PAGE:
“Then Peter took Him aside and began to rebuke Him, saying, ‘Far be it from You, Lord; this shall not happen to You!’ But He turned and said to Peter, ‘Get behind Me, Satan! You are an offense to Me, for you are not mindful of the things of God, but the things of men’ ” (Matthew 16:22,23).
IF IT WERE UP TO US, THE KINGDOM OF GOD WOULD PROGRESS IN A MORE “ORDERLY” FASHION. We would plan things more neatly. We would make them more predictable and businesslike. Intrusions, interruptions, and interferences would not be allowed.
But in reality, of course, the kingdom does not progress that way. With God in control, many things happen that seem haphazard, if not counterproductive and detrimental, as far as we can see.
When the Lord began to explain to His disciples that He was going to be crucified, Peter objected. Based on Peter’s concept of what needed to happen for the kingdom to be established, the death of the King didn’t seem like a very good idea. But rather than gently correct Peter’s erroneous concept, the Lord strongly rebuked him: “Get behind Me, Satan! You are an offense to Me, for you are not mindful of the things of God, but the things of men.”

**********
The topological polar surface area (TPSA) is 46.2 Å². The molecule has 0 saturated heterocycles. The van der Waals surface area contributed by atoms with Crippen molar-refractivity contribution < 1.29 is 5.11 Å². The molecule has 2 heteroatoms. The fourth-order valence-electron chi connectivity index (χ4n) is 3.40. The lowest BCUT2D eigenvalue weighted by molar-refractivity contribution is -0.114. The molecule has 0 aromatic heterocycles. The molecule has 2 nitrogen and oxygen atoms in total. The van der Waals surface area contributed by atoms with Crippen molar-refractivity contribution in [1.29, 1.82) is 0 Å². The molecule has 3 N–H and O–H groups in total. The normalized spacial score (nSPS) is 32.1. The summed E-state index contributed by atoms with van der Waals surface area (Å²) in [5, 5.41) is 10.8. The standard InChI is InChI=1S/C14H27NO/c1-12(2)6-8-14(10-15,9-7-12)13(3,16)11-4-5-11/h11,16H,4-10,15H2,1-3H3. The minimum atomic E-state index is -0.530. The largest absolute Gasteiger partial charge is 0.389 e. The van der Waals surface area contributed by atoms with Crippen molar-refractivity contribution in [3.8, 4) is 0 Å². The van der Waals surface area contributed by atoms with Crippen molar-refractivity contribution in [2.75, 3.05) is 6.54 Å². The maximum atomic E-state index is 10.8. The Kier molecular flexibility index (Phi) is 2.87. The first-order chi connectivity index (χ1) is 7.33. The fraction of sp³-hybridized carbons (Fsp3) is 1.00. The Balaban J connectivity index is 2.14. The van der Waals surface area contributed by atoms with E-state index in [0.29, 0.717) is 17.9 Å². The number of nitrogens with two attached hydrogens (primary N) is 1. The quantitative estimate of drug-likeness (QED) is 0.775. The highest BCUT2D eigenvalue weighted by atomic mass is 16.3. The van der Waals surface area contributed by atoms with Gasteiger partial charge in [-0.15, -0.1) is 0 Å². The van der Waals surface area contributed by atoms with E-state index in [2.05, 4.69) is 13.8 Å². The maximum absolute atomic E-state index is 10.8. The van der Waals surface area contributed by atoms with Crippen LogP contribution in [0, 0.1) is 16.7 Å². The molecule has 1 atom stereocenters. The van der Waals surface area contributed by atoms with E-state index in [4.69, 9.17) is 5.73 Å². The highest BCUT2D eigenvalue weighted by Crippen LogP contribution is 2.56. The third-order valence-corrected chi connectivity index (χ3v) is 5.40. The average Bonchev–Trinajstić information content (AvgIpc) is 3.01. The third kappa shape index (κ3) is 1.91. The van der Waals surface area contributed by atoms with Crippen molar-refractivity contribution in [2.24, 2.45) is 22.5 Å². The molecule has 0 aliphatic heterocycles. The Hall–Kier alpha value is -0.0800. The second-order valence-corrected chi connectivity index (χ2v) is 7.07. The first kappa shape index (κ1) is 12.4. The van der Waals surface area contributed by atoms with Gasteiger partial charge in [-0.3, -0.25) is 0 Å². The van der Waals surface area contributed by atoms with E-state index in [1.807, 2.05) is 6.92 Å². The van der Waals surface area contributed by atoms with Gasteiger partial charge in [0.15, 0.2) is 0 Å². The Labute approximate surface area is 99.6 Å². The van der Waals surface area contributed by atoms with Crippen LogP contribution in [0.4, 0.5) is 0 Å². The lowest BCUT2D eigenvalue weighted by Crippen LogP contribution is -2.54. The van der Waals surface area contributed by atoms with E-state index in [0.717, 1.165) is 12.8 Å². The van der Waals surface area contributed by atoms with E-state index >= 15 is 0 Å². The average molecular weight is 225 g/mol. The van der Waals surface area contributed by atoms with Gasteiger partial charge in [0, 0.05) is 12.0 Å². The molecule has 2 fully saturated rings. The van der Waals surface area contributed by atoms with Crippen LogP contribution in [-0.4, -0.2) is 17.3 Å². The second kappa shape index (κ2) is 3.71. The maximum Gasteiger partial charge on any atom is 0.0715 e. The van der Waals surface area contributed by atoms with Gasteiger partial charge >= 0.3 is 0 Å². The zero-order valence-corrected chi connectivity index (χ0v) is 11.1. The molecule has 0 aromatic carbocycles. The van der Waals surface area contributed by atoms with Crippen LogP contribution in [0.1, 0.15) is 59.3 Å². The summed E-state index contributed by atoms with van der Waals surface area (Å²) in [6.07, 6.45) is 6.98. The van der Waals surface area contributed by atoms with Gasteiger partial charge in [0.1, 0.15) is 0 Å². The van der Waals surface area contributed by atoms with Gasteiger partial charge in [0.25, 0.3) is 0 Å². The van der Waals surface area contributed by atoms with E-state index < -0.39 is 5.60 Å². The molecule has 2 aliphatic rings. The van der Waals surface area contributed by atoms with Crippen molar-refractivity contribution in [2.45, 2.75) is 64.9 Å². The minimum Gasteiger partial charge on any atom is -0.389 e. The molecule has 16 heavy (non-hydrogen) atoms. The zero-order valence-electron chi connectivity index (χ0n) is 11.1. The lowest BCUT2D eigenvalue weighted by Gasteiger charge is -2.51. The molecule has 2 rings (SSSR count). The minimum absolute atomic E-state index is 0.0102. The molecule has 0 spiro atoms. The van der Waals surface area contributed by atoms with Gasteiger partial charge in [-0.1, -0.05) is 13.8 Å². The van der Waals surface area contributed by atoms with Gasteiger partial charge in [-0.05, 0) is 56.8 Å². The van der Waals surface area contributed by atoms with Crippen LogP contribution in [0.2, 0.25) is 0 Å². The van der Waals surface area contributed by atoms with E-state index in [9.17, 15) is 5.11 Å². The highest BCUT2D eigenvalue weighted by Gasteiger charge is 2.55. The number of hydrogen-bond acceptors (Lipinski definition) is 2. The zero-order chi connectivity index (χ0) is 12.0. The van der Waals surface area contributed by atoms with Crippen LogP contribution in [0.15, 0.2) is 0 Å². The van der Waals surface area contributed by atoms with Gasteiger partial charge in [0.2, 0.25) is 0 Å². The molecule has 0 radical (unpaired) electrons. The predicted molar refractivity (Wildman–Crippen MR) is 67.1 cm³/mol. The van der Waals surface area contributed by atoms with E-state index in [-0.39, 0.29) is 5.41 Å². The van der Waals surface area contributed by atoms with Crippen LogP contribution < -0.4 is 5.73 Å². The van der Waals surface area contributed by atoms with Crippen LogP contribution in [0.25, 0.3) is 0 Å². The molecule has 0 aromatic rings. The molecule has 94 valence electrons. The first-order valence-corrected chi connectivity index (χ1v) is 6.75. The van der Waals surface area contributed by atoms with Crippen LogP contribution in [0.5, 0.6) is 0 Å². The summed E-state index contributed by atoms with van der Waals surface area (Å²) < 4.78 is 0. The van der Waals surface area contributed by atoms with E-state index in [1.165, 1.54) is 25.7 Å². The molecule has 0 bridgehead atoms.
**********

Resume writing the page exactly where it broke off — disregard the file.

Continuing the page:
Why such a strong rebuke? It is an indication, I believe, of how easy it is to deceive ourselves about God’s purposes. Like Peter, we need to be careful. When we plan for things to happen in a certain way, is the driving force truly God’s will? Might not the demand for “orderliness” really be coming from elsewhere?
In our personal lives, there is nothing wrong with dreaming, nor is there anything wrong with planning and preparing. But we should not hold on to our expectations with too tight a grip — God may have other plans, plans which seem messy and inconvenient compared to ours. The wonderful thing is that many of the greatest blessings in our lives come out of situations in which it seems that our own plans have been frustrated. This is true even when we first obey the gospel. As C. S. Lewis said, “Every story of conversion is the story of a blessed defeat.” That being so, we should not be surprised that, after our conversion, God graciously vetoes our “legislation” from time to time. So, yes, we need to plan . . . but we also need to yield gladly when God has other plans.
“God’s order comes in the haphazard, and never according to our scheming and planning. God takes great delight in breaking up our programs” (Oswald Chambers).